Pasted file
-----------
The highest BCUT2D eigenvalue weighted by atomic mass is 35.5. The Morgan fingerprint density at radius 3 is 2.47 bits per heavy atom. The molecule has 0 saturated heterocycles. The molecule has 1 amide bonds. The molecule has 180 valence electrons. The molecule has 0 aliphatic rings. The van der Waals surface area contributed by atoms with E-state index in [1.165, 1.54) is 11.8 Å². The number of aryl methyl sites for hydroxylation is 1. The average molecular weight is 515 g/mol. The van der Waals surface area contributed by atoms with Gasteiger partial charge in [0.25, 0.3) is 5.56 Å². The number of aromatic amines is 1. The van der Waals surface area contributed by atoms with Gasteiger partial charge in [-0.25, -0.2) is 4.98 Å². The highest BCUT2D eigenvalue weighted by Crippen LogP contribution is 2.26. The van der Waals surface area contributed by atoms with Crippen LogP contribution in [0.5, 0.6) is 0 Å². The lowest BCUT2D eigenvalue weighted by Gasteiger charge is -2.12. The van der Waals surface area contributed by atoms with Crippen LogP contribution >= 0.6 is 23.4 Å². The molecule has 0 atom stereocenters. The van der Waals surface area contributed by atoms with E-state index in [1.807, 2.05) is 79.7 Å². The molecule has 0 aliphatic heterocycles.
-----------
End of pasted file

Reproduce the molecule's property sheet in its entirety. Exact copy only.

The highest BCUT2D eigenvalue weighted by atomic mass is 35.5. The Morgan fingerprint density at radius 3 is 2.47 bits per heavy atom. The molecule has 0 saturated heterocycles. The molecule has 1 amide bonds. The molecule has 180 valence electrons. The molecule has 0 aliphatic rings. The van der Waals surface area contributed by atoms with E-state index in [1.165, 1.54) is 11.8 Å². The number of aryl methyl sites for hydroxylation is 1. The average molecular weight is 515 g/mol. The van der Waals surface area contributed by atoms with Gasteiger partial charge in [0.25, 0.3) is 5.56 Å². The number of aromatic amines is 1. The van der Waals surface area contributed by atoms with Gasteiger partial charge in [-0.25, -0.2) is 4.98 Å². The highest BCUT2D eigenvalue weighted by Crippen LogP contribution is 2.26. The van der Waals surface area contributed by atoms with Crippen LogP contribution in [0.5, 0.6) is 0 Å². The lowest BCUT2D eigenvalue weighted by Gasteiger charge is -2.12. The van der Waals surface area contributed by atoms with Crippen LogP contribution >= 0.6 is 23.4 Å². The molecule has 0 atom stereocenters. The van der Waals surface area contributed by atoms with E-state index in [1.807, 2.05) is 79.7 Å². The molecule has 0 aliphatic heterocycles.